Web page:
A team led by Malte Jansen of Imperial College London has worked to compare 41 offshore wind projects in Europe since 2005. Researchers’ analysis suggests that offshore wind, at least in Europe, is on the verge of falling in below the price of more traditional power stations. .
Grants and auctions
Bids for the construction of these offshore wind farms were launched through national auctions, which included grants from different structures. They all offered guaranteed prices for the electricity produced. Some promise to pay the difference when the market rate drops below the guarantee while still allowing the wind farm operator to increase profits when the market rate exceeds the guarantee. Others require the utility to return excess profits when the market rate is high. And each country has a different limit on how long warranties last, whether it’s a number of years or how much electricity is sold.
Because of these differences, calculating the cost of offshore wind is not as straightforward as comparing bids for new projects with bids for, say, natural gas power plants. Additionally, detailed cost and revenue data is often not available, as the offer is the only issue made public.
To break this down, the researchers took each project’s public bid along with that country’s auction rules and calculated the revenues against monthly market prices for a 25-year lifespan. This requires the use of projections future price of electricity, but this is true for the traditional calculations of any power plant. In the end, they get an average cost of electricity for each offshore wind farm, along with the estimated total subsidy. Subsidies are calculated in two ways: one for the case where utilities are responsible for building the grid infrastructure, and the other for the case where countries largely fund the grid.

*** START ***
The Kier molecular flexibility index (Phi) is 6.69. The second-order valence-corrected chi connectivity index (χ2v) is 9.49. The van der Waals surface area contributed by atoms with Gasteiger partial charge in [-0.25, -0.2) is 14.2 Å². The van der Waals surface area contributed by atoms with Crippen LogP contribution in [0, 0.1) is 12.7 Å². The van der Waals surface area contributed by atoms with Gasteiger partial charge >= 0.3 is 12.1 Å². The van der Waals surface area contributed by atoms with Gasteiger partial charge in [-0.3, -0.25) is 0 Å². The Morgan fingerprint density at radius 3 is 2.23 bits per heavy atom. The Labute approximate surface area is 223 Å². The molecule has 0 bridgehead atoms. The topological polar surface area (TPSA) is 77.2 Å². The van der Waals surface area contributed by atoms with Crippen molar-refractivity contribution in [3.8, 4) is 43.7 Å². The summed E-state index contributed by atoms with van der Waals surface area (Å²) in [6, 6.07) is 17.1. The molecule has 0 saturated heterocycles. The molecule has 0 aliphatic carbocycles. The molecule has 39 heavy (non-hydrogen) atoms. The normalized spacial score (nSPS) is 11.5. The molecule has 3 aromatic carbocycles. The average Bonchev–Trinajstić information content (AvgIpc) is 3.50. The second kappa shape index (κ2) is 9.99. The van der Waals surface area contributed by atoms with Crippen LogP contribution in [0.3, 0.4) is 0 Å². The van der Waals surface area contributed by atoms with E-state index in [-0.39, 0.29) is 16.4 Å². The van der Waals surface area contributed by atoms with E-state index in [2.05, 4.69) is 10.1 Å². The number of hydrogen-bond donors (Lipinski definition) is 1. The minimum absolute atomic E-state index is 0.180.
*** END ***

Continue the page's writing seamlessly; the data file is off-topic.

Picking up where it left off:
The electricity supply offers in the context of these auctions varied from € 0 to € 150 per megawatt hour, this value setting the minimum guaranteed price. The € 0 bids came in recent auctions in Germany and the Netherlands, and they represent utilities that were confident in their unsubsidized revenues by selling at wholesale market prices.
Researchers’ estimates for the actual revenues of these wind farms were between € 50 and € 150 per megawatt hour. But what’s interesting is the downward trend over time – down by around 6% per year over the entire period, and over 12% per year if you start with 2015. For wind farms which will only start operating after this year, the range drops to € 50-70 per megawatt hour. And € 50, according to researchers, is at the bottom of the scale [cost] estimates for fossil fuel generators. “
This means that the subsidies have also decreased over time. In fact, the average is on track to reach zero by 2025. What if electricity prices rise? at all in the years to come, some wind farms which have already been the subject of an offer will prove to be without subsidy in the final accounts. Researchers describe this as a success.
“Policymakers can take the rapid price cuts shown here as proof that offshore wind will provide low-cost, low-carbon technology in the future. Therefore, the initial spending on the support programs was successful in helping to create a new industry, ”they write. “Building on the success story, policymakers may want to turn their attention to less mature technologies such as offshore wind turbines, which would allow access to deeper waters with higher wind speeds. higher. These technologies are currently at an earlier stage, but could prove vital to harnessing the world’s best wind resources. ”
Nature Energy, 2020. DOI: 10.1038 / s41560-020-0661-2 (About DOIs).